Jagr 18-16 Yashin

5 February 2011, 21:37

The third KHL All-Star Game produced an extraordinary result, with Jaromir Jagr’s team edging out Alexei Yashin’s team 18-16. Sergei Mozyakin and Alexander Radulov were named the best players of the game.
– But we knew we’d win, – laughed Jaromir Jagr after the game. – We were confident of victory.

Jagomir’s confidence notwithstanding, his stars of the East went into the final period with a 9-12 deficit, due in no small part to the heroics of goaltender Konstantin Barulin, who replaced Dominik Hasek midway through the second period and resolutely refused to be beaten.

For Evgeny Kuznetsov, fresh from victory in the Superskills shootout competition, luck clearly deserted him in the main event. The Traktor forward had promised to produce something striking for the watching public, but time passed, goals were scored in abundance, only not from Evgeny. And only when the westerners pulled the goalie in a frantic attempt to tie the score did Kuznetsov get his chance, as he charged towards an empty net. From behind the boards Hasek tried to tackle with his stick Evgeny, then a defenseman’s stick was thrown in desperation, but neither impeded his progress. Then the worldwide anti-Kuznetsov conspiracy was rescued by the referees, who ruled the goal had come just after the end of playing time. But justice prevailed in the end, and Kuznetsov was awarded the goal.

Sergei Mozyakin brought his son along to the game and placed him on the bench, so the youngster could assist Vladimír Vůjtek and Oleg Znarok. The third-grader looked a lot more serious than the coaches as he watched attentively as his father repeatedly hit the target. The Atlant forward’s final tally was five goals, while Jaromir Jagr was not far behind, scoring four.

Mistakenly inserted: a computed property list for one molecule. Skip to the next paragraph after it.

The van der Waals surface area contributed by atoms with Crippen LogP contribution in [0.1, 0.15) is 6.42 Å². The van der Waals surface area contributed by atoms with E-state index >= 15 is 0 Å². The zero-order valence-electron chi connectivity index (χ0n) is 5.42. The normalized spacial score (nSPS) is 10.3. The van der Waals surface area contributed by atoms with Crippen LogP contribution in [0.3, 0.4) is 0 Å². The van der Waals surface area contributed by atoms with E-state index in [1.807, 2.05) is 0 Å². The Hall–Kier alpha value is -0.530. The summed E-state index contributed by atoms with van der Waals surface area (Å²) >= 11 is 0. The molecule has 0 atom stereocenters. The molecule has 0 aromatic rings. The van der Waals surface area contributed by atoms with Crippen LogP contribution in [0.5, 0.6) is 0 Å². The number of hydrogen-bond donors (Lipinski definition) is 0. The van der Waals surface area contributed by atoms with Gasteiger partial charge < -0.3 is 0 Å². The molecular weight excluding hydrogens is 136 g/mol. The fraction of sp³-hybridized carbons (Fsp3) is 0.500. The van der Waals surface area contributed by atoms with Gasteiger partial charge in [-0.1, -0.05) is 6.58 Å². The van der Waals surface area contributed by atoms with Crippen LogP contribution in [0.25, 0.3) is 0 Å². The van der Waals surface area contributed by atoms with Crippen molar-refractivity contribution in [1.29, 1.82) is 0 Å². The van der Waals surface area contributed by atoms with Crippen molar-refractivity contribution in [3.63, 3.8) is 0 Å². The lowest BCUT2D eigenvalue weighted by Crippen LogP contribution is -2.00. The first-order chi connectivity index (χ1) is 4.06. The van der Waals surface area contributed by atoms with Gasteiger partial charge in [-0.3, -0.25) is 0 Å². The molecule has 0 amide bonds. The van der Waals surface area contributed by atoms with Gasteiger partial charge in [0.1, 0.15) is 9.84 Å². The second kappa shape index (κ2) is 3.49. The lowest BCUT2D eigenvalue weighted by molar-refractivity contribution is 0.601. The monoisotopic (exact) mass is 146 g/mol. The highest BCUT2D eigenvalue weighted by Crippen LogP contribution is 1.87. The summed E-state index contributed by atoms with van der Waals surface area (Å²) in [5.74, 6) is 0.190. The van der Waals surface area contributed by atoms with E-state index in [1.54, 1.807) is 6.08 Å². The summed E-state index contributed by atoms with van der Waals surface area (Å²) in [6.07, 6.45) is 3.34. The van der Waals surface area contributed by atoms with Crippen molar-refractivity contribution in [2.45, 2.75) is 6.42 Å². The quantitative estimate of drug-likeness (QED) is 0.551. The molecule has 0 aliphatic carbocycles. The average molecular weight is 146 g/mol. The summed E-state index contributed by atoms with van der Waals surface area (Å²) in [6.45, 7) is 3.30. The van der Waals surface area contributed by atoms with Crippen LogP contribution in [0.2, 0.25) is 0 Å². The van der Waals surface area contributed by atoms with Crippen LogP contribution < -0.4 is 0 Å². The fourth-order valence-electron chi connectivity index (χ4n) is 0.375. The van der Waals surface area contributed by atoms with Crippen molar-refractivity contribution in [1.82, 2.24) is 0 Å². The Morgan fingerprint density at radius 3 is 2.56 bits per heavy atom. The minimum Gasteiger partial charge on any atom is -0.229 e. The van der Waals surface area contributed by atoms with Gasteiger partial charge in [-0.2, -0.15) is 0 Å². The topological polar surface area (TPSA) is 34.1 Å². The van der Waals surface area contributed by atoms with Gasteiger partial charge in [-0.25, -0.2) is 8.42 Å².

It seemed there were goals for everyone who wanted them – pity the goalies.
– It’s really tough for us in games like these, – said Stefan Liv, who was replaced with Mikhail Biryukov. – I wished Misha luck, but also warned him that it wouldn’t be easy.

And it was into Biryukov’s net that possibly the finest goal of the game was scored. Mozyakin shot from the tightest of angles, and with his weaker arm, and was hard to see how the puck ended up nesting in the near corner of the net. The goal seemed to fire up Biryukov, and from then on he sprang to life at every minor threat, as if he were in a cup final rather than a friendly game. But what can any keeper do on a day when the defensemen give him no support and are not intercepting passes?

But the result pleased the spectators, who had packed the Saint Petersburg arena to the rafters and whose shouts exceeded the 100 decibel mark as the game reached its finale. And it is for them that games such as these are worth staging.

Alexei Shevchenko, special to


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